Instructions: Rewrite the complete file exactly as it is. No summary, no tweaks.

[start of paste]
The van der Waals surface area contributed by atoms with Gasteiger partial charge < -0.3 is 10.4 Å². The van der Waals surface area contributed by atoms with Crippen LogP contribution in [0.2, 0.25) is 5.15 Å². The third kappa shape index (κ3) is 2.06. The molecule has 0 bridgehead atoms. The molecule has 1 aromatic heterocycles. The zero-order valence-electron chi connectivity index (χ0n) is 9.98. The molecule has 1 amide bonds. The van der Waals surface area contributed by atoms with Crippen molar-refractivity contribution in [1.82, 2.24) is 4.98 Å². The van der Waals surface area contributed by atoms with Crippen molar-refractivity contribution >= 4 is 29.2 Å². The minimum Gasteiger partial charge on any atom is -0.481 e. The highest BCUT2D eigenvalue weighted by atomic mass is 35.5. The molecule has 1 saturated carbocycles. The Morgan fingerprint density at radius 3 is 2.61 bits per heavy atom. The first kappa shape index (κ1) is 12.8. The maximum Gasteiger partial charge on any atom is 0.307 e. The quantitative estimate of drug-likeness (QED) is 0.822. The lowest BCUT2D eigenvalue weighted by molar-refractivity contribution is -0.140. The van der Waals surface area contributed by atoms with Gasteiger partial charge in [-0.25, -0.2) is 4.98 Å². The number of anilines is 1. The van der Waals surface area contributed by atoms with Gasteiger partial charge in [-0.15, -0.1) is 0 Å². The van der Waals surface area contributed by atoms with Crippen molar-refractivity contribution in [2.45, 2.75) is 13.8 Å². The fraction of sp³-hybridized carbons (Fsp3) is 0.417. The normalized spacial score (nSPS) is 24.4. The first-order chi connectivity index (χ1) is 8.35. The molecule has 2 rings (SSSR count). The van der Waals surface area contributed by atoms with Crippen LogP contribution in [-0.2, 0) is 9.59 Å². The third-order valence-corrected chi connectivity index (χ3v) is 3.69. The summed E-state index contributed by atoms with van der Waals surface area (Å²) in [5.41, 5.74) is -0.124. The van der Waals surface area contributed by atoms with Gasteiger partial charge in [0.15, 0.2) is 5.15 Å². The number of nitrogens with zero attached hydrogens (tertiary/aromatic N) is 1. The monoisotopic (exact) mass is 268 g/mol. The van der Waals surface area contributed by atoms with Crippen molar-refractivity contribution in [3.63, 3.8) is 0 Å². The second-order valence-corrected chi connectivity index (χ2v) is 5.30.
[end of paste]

The van der Waals surface area contributed by atoms with Gasteiger partial charge < -0.3 is 10.4 Å². The van der Waals surface area contributed by atoms with Crippen LogP contribution in [0.2, 0.25) is 5.15 Å². The third kappa shape index (κ3) is 2.06. The molecule has 0 bridgehead atoms. The molecule has 1 aromatic heterocycles. The zero-order valence-electron chi connectivity index (χ0n) is 9.98. The molecule has 1 amide bonds. The van der Waals surface area contributed by atoms with Crippen molar-refractivity contribution in [1.82, 2.24) is 4.98 Å². The van der Waals surface area contributed by atoms with Crippen molar-refractivity contribution >= 4 is 29.2 Å². The minimum Gasteiger partial charge on any atom is -0.481 e. The highest BCUT2D eigenvalue weighted by atomic mass is 35.5. The molecule has 1 saturated carbocycles. The Morgan fingerprint density at radius 3 is 2.61 bits per heavy atom. The first kappa shape index (κ1) is 12.8. The maximum Gasteiger partial charge on any atom is 0.307 e. The quantitative estimate of drug-likeness (QED) is 0.822. The lowest BCUT2D eigenvalue weighted by molar-refractivity contribution is -0.140. The van der Waals surface area contributed by atoms with Gasteiger partial charge in [-0.25, -0.2) is 4.98 Å². The number of anilines is 1. The van der Waals surface area contributed by atoms with Gasteiger partial charge in [-0.15, -0.1) is 0 Å². The van der Waals surface area contributed by atoms with Crippen molar-refractivity contribution in [2.45, 2.75) is 13.8 Å². The fraction of sp³-hybridized carbons (Fsp3) is 0.417. The normalized spacial score (nSPS) is 24.4. The first-order chi connectivity index (χ1) is 8.35. The molecule has 2 rings (SSSR count). The van der Waals surface area contributed by atoms with Crippen LogP contribution in [-0.2, 0) is 9.59 Å². The third-order valence-corrected chi connectivity index (χ3v) is 3.69. The summed E-state index contributed by atoms with van der Waals surface area (Å²) in [5.41, 5.74) is -0.124. The van der Waals surface area contributed by atoms with Gasteiger partial charge in [0.15, 0.2) is 5.15 Å². The number of nitrogens with zero attached hydrogens (tertiary/aromatic N) is 1. The monoisotopic (exact) mass is 268 g/mol. The van der Waals surface area contributed by atoms with Crippen molar-refractivity contribution in [3.63, 3.8) is 0 Å². The second-order valence-corrected chi connectivity index (χ2v) is 5.30.